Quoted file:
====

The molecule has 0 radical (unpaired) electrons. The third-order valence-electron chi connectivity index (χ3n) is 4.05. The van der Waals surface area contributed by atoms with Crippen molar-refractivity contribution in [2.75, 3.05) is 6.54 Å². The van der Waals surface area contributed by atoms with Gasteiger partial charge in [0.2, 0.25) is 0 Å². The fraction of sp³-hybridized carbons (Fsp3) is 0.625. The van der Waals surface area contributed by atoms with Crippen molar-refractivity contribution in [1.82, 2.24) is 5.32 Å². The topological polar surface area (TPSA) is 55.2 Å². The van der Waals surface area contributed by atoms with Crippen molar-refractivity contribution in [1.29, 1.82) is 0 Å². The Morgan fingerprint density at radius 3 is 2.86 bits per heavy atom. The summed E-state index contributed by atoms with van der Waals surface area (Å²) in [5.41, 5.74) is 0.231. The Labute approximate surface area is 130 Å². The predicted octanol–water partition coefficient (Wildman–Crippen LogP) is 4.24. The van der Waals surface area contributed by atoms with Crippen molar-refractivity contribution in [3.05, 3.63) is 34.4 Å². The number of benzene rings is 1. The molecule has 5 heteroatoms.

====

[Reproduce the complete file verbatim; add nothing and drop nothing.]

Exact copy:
The molecule has 0 radical (unpaired) electrons. The third-order valence-electron chi connectivity index (χ3n) is 4.05. The van der Waals surface area contributed by atoms with Crippen molar-refractivity contribution in [2.75, 3.05) is 6.54 Å². The van der Waals surface area contributed by atoms with Gasteiger partial charge in [0.2, 0.25) is 0 Å². The fraction of sp³-hybridized carbons (Fsp3) is 0.625. The van der Waals surface area contributed by atoms with Crippen molar-refractivity contribution in [1.82, 2.24) is 5.32 Å². The topological polar surface area (TPSA) is 55.2 Å². The van der Waals surface area contributed by atoms with Crippen molar-refractivity contribution in [1.29, 1.82) is 0 Å². The Morgan fingerprint density at radius 3 is 2.86 bits per heavy atom. The summed E-state index contributed by atoms with van der Waals surface area (Å²) in [5.41, 5.74) is 0.231. The Labute approximate surface area is 130 Å². The predicted octanol–water partition coefficient (Wildman–Crippen LogP) is 4.24. The van der Waals surface area contributed by atoms with Crippen molar-refractivity contribution in [3.05, 3.63) is 34.4 Å². The number of benzene rings is 1. The molecule has 5 heteroatoms.